Newberry Opera House
1201 McKibben Street,
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The Newberry Opera House was completed in 1881 at a cost of $30,000. C.L. Norman, architect from Columbia, S.C., designed the French Gothic inspired structure. Silent “moving pictures” were shown at the Opera House in the early-1900’s. A “Thomas Edison Talkie” was presented in the late teens. It used a phonograph record for sound. Slowly, movies replaced the big stage shows, and in the 1920’s the Opera House was remodeled as a movie theater.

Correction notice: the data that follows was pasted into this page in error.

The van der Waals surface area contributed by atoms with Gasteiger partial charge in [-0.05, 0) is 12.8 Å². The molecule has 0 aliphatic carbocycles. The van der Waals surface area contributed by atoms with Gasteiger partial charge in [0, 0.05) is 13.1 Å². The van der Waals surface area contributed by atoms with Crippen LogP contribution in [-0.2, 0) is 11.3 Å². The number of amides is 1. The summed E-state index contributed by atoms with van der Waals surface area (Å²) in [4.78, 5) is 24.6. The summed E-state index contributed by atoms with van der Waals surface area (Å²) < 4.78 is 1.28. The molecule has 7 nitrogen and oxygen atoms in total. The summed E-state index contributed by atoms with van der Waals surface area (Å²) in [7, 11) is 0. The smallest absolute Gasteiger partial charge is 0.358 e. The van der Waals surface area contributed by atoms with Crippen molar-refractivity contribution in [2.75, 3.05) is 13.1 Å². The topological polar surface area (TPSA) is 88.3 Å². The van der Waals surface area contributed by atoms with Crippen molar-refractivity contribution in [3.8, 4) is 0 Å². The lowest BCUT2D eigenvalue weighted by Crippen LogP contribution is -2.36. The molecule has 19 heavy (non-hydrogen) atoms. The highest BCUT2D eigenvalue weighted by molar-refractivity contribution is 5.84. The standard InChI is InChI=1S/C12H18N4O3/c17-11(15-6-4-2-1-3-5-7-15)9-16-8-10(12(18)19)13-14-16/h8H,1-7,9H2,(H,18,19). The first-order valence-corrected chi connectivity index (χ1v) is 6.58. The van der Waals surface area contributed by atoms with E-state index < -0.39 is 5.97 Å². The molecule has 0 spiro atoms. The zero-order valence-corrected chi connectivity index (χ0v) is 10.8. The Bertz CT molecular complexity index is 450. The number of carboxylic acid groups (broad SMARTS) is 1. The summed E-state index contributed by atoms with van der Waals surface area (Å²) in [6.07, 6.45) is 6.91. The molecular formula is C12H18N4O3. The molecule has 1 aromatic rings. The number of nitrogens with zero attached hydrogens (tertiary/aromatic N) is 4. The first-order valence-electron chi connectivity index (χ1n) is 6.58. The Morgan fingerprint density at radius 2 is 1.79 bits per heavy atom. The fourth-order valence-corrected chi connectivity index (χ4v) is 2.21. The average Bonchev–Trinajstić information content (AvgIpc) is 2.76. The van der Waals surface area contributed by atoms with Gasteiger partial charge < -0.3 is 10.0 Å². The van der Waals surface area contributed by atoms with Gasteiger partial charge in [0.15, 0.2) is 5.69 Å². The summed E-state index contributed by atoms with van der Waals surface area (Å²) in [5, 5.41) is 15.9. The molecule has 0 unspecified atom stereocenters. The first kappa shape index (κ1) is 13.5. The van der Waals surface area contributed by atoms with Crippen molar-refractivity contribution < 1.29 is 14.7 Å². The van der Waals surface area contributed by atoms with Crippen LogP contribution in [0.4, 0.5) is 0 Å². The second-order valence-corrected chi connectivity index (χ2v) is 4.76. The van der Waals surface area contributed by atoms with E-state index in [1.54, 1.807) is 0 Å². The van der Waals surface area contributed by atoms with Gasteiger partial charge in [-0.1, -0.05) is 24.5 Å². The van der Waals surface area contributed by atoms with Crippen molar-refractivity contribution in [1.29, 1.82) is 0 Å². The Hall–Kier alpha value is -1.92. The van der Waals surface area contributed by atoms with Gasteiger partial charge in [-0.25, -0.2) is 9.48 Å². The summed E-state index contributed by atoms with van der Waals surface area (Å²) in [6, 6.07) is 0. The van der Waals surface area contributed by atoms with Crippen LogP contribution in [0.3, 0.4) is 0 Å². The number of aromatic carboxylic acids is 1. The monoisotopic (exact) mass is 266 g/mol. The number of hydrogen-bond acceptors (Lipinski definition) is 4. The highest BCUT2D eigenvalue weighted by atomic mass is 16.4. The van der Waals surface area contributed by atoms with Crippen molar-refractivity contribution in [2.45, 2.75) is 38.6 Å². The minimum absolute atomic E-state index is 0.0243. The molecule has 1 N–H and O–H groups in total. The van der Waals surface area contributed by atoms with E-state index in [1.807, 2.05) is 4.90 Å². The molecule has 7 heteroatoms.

In 1952 with the showing of “The Outlaw”, the Opera House was closed as a movie theater. By 1959, there was talk about tearing it down, but a public outcry stopped the wrecking ball. The Newberry Historical Society in 1969 promoted the preservation of the Opera House, as did several other community groups. In 1970 the building was placed on the National Register of Historic Places.
The City of Newberry vacated the building in 1992. The exterior restoration and window replacement were completed in 1994. It is now host to the South Carolina Opera Company and Asheville Lyric Opera.
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